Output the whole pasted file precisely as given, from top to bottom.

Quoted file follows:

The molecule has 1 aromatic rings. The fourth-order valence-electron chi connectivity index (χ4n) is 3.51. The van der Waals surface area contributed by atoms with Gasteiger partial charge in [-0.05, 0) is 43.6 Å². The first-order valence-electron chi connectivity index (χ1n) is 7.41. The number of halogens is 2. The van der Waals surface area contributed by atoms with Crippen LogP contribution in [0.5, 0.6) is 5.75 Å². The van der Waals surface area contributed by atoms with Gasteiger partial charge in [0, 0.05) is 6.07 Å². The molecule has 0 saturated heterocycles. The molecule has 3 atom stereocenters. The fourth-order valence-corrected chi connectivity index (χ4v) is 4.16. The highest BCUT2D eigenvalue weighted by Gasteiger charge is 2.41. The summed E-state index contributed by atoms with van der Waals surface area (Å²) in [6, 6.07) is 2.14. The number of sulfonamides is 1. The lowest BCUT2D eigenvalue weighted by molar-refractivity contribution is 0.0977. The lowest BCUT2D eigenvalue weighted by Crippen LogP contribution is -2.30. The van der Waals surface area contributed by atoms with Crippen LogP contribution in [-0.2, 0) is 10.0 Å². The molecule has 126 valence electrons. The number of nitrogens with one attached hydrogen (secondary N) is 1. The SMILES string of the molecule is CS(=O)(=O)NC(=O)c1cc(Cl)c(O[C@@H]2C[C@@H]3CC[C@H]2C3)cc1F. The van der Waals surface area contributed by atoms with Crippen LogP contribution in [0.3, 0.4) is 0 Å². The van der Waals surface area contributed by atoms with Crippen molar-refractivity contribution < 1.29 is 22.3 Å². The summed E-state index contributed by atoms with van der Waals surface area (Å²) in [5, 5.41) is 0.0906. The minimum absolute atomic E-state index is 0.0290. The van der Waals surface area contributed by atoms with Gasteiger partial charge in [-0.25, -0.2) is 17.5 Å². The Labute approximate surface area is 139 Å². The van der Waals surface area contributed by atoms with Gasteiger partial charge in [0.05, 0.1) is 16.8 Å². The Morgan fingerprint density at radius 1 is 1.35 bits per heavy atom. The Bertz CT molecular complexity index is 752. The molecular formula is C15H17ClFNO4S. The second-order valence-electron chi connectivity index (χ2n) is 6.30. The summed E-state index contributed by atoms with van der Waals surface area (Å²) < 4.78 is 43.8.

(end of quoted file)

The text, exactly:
The molecule has 1 aromatic rings. The fourth-order valence-electron chi connectivity index (χ4n) is 3.51. The van der Waals surface area contributed by atoms with Gasteiger partial charge in [-0.05, 0) is 43.6 Å². The first-order valence-electron chi connectivity index (χ1n) is 7.41. The number of halogens is 2. The van der Waals surface area contributed by atoms with Crippen LogP contribution in [0.5, 0.6) is 5.75 Å². The van der Waals surface area contributed by atoms with Gasteiger partial charge in [0, 0.05) is 6.07 Å². The molecule has 0 saturated heterocycles. The molecule has 3 atom stereocenters. The fourth-order valence-corrected chi connectivity index (χ4v) is 4.16. The highest BCUT2D eigenvalue weighted by Gasteiger charge is 2.41. The summed E-state index contributed by atoms with van der Waals surface area (Å²) in [6, 6.07) is 2.14. The number of sulfonamides is 1. The lowest BCUT2D eigenvalue weighted by molar-refractivity contribution is 0.0977. The lowest BCUT2D eigenvalue weighted by Crippen LogP contribution is -2.30. The van der Waals surface area contributed by atoms with Crippen LogP contribution in [-0.2, 0) is 10.0 Å². The molecule has 126 valence electrons. The number of nitrogens with one attached hydrogen (secondary N) is 1. The SMILES string of the molecule is CS(=O)(=O)NC(=O)c1cc(Cl)c(O[C@@H]2C[C@@H]3CC[C@H]2C3)cc1F. The van der Waals surface area contributed by atoms with Crippen LogP contribution in [0.3, 0.4) is 0 Å². The van der Waals surface area contributed by atoms with Crippen molar-refractivity contribution < 1.29 is 22.3 Å². The summed E-state index contributed by atoms with van der Waals surface area (Å²) in [5, 5.41) is 0.0906. The minimum absolute atomic E-state index is 0.0290. The van der Waals surface area contributed by atoms with Gasteiger partial charge in [-0.25, -0.2) is 17.5 Å². The Labute approximate surface area is 139 Å². The van der Waals surface area contributed by atoms with Gasteiger partial charge in [0.05, 0.1) is 16.8 Å². The Morgan fingerprint density at radius 1 is 1.35 bits per heavy atom. The Bertz CT molecular complexity index is 752. The molecular formula is C15H17ClFNO4S. The second-order valence-electron chi connectivity index (χ2n) is 6.30. The summed E-state index contributed by atoms with van der Waals surface area (Å²) < 4.78 is 43.8.